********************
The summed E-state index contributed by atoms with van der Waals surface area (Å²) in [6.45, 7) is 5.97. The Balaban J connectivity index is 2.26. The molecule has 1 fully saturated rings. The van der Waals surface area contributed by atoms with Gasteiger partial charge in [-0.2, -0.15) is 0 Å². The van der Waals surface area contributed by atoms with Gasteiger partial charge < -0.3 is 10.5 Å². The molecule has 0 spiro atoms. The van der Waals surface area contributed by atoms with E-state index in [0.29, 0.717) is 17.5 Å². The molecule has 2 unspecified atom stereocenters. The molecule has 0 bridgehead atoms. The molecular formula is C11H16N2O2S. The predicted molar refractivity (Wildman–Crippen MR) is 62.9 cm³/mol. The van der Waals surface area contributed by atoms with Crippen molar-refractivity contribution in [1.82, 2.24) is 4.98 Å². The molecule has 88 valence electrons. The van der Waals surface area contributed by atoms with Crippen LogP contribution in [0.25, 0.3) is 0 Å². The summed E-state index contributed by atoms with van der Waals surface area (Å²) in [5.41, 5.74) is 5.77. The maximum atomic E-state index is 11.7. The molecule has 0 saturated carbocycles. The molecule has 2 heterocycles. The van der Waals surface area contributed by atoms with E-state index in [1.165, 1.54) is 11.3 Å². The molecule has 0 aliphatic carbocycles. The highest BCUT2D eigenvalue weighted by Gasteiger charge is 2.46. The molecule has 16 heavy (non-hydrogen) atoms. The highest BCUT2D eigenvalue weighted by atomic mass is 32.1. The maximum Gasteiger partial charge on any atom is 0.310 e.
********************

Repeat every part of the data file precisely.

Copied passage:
The summed E-state index contributed by atoms with van der Waals surface area (Å²) in [6.45, 7) is 5.97. The Balaban J connectivity index is 2.26. The molecule has 1 fully saturated rings. The van der Waals surface area contributed by atoms with Gasteiger partial charge in [-0.2, -0.15) is 0 Å². The van der Waals surface area contributed by atoms with Gasteiger partial charge < -0.3 is 10.5 Å². The molecule has 0 spiro atoms. The van der Waals surface area contributed by atoms with E-state index in [0.29, 0.717) is 17.5 Å². The molecule has 2 unspecified atom stereocenters. The molecule has 0 bridgehead atoms. The molecular formula is C11H16N2O2S. The predicted molar refractivity (Wildman–Crippen MR) is 62.9 cm³/mol. The van der Waals surface area contributed by atoms with Crippen molar-refractivity contribution in [1.82, 2.24) is 4.98 Å². The molecule has 88 valence electrons. The van der Waals surface area contributed by atoms with Crippen LogP contribution in [0.25, 0.3) is 0 Å². The summed E-state index contributed by atoms with van der Waals surface area (Å²) in [5.41, 5.74) is 5.77. The maximum atomic E-state index is 11.7. The molecule has 0 saturated carbocycles. The molecule has 2 heterocycles. The van der Waals surface area contributed by atoms with E-state index in [1.165, 1.54) is 11.3 Å². The molecule has 0 aliphatic carbocycles. The highest BCUT2D eigenvalue weighted by Gasteiger charge is 2.46. The molecule has 16 heavy (non-hydrogen) atoms. The highest BCUT2D eigenvalue weighted by atomic mass is 32.1. The maximum Gasteiger partial charge on any atom is 0.310 e.